When I was a girl, I sang every day. I scribbled volumes of journals and poetry. I danced, badly but with gusto. I studied the piano and the flute. I played a nun in The Sound of Music. I once starred in the role of Anne Frank. I created, passionately, and reasonably well.
“Don’t go into the arts,” my father advised. My father had earned his doctorate in music. He played the piano on nights and weekends for side jobs. He never had enough money.
“Why? I love it all so much.”
“It’s just too hard. It’s too hard to make it. You should only go into the arts if there is nothing else you want to do, if nothing else can make you happy. If the arts are the only thing you can imagine doing, then you have to try. Otherwise, really, don’t do it.”
As it happened, I could imagine myself being a psychologist, and that’s what I did. Although to be clear, becoming a psychologist was a brutal endeavor. I slogged through five years of graduate school, internships, clinical placements, comprehensive exams, a dissertation, clinical orals, and then all the steps to earn my license. It wasn’t easy. But being a psychologist has been a good life. I never worry about my mortgage. I take great vacations. I am secure.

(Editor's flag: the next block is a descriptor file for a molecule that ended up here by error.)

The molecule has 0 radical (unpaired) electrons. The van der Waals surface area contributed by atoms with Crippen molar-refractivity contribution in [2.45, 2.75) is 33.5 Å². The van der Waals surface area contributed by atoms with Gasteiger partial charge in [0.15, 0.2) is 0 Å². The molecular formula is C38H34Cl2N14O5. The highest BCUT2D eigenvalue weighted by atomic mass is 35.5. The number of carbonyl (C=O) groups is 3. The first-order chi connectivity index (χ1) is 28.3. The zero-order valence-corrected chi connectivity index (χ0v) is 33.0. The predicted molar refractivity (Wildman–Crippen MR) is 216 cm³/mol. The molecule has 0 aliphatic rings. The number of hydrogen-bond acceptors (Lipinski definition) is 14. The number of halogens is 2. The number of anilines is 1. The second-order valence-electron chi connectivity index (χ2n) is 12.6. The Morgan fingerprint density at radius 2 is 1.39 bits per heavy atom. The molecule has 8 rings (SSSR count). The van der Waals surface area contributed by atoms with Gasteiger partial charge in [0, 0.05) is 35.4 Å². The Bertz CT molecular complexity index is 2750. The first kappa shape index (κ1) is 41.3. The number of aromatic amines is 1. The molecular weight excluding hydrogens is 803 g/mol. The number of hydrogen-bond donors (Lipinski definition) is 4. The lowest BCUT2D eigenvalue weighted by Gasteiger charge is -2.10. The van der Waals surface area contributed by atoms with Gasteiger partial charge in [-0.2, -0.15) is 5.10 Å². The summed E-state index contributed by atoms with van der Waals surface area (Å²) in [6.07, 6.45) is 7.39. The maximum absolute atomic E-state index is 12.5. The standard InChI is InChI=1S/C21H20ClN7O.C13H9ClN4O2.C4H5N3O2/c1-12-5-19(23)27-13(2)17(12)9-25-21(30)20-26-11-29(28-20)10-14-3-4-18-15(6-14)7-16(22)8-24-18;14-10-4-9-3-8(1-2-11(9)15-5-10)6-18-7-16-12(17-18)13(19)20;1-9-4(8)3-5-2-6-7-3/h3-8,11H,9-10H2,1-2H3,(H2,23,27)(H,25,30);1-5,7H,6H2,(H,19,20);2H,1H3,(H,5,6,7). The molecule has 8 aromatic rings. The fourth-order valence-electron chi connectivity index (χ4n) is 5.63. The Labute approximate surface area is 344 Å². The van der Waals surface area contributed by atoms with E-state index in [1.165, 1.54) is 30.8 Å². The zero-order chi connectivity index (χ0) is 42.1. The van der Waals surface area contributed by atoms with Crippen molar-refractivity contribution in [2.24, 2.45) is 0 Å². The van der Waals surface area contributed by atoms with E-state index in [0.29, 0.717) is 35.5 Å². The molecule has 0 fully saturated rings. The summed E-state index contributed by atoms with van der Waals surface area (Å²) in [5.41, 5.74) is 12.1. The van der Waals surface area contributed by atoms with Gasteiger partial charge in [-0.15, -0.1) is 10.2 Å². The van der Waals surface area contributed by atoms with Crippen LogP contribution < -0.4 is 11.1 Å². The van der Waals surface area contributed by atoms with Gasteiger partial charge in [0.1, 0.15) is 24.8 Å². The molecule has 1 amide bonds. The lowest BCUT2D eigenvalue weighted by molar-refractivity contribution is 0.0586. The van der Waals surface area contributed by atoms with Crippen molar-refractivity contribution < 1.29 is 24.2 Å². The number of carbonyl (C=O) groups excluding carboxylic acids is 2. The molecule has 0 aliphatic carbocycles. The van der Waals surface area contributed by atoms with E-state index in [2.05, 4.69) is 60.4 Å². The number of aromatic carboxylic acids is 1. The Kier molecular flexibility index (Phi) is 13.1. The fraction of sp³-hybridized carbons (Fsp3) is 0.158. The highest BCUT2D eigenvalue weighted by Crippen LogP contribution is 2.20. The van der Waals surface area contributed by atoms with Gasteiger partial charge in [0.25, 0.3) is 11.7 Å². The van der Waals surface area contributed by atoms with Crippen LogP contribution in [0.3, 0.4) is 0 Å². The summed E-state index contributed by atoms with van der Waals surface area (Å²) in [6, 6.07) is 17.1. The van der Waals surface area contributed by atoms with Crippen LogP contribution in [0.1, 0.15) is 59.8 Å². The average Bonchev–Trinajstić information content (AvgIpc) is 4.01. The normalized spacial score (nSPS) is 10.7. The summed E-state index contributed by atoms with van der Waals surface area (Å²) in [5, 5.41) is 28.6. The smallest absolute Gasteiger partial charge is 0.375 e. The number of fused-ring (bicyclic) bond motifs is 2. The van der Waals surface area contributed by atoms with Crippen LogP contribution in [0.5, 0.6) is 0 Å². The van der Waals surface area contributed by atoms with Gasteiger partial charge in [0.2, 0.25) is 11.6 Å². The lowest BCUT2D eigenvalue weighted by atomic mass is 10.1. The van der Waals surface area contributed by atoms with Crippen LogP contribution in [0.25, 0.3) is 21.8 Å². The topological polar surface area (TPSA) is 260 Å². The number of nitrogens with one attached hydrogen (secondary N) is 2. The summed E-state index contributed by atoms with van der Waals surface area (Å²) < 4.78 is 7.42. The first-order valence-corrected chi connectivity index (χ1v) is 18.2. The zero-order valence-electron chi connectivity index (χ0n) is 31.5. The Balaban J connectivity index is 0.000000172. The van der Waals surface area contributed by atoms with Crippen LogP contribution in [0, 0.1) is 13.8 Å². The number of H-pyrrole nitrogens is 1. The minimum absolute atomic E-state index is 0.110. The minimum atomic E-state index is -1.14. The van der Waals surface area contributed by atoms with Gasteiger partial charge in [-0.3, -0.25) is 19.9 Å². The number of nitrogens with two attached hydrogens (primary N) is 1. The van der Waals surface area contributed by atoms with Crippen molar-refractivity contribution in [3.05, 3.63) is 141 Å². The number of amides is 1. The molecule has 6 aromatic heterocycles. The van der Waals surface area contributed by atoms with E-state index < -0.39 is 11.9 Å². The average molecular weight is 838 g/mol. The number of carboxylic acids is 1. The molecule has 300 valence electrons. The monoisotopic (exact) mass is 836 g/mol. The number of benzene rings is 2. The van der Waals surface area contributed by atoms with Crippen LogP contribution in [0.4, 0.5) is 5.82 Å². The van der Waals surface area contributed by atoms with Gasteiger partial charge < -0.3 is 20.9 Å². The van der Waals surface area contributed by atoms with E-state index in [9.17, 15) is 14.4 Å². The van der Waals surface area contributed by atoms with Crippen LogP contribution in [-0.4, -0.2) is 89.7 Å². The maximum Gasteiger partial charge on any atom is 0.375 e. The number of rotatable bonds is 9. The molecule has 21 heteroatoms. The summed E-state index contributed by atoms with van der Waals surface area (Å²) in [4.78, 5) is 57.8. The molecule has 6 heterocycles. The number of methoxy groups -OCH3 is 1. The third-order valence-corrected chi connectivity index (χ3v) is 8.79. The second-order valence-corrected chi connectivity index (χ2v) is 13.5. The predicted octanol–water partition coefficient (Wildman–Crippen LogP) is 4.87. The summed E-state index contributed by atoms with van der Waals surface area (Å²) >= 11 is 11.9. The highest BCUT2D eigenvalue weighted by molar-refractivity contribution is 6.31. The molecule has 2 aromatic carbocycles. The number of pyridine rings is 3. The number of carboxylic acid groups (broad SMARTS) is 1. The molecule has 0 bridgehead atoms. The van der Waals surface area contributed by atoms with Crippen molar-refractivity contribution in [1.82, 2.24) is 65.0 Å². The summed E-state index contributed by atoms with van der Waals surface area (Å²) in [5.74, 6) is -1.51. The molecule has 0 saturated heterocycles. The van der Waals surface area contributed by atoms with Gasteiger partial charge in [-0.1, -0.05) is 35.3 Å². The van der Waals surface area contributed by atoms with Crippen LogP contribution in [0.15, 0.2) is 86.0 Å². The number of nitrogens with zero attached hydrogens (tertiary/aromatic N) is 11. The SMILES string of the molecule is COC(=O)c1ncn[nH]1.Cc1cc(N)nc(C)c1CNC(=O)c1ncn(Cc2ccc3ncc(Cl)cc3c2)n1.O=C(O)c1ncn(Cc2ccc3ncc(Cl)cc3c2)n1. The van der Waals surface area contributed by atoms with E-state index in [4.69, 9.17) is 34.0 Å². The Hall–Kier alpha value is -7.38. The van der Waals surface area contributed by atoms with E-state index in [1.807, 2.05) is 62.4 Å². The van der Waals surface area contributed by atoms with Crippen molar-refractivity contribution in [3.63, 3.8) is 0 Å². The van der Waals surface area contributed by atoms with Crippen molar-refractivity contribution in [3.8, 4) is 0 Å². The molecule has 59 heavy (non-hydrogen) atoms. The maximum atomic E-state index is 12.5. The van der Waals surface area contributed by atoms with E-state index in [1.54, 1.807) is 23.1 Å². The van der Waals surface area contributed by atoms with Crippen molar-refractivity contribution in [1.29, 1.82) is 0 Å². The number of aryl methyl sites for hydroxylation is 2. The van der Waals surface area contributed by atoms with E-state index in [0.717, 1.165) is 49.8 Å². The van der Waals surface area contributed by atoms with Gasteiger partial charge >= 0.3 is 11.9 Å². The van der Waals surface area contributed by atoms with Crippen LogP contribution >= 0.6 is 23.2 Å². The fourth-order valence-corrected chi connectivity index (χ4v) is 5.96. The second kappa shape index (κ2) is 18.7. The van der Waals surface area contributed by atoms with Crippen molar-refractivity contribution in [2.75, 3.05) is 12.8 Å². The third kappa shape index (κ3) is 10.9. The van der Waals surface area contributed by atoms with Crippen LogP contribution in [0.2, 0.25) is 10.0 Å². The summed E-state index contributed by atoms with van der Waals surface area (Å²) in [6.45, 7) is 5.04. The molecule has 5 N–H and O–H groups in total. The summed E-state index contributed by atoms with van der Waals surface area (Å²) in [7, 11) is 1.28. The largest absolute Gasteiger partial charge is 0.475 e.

Still, that little artist slept inside me. My creative side was lulled by life. It slumbered through having children, accompanying me to all of my daughters’ concerts and plays. I was busy and I stopped inclining inward to hear what my artist had to say.
Then my mother died.
I didn’t know I would write a book, but it just kind of happened. One day I started to write about my life, and the pages flowed out of my typing fingers. The words danced on the page, shouting “why did you make us wait so long?” I wrote in a frenzy, chapters marching unbidden into my head while I was trying to sleep.
My liberated artist has a tale to tell; a story as bold and crazy as any life drama. My tale involves a tragic fire, and a horribly disfigured little girl. The cast of characters around this girl are charming, self-absorbed, gifted, dangerous. Somehow, improbably, this little girl is the lone survivor over time, and somehow now she brims with health and vitality.
Come along and follow my journey.
Lise Deguire's multiple award-winning memoir, Flashback Girl: Lessons on Resilience from a Burn Survivor, is available for purchase on Amazon, Barnes & Noble, Newtown Book Shop and The Commonplace Reader.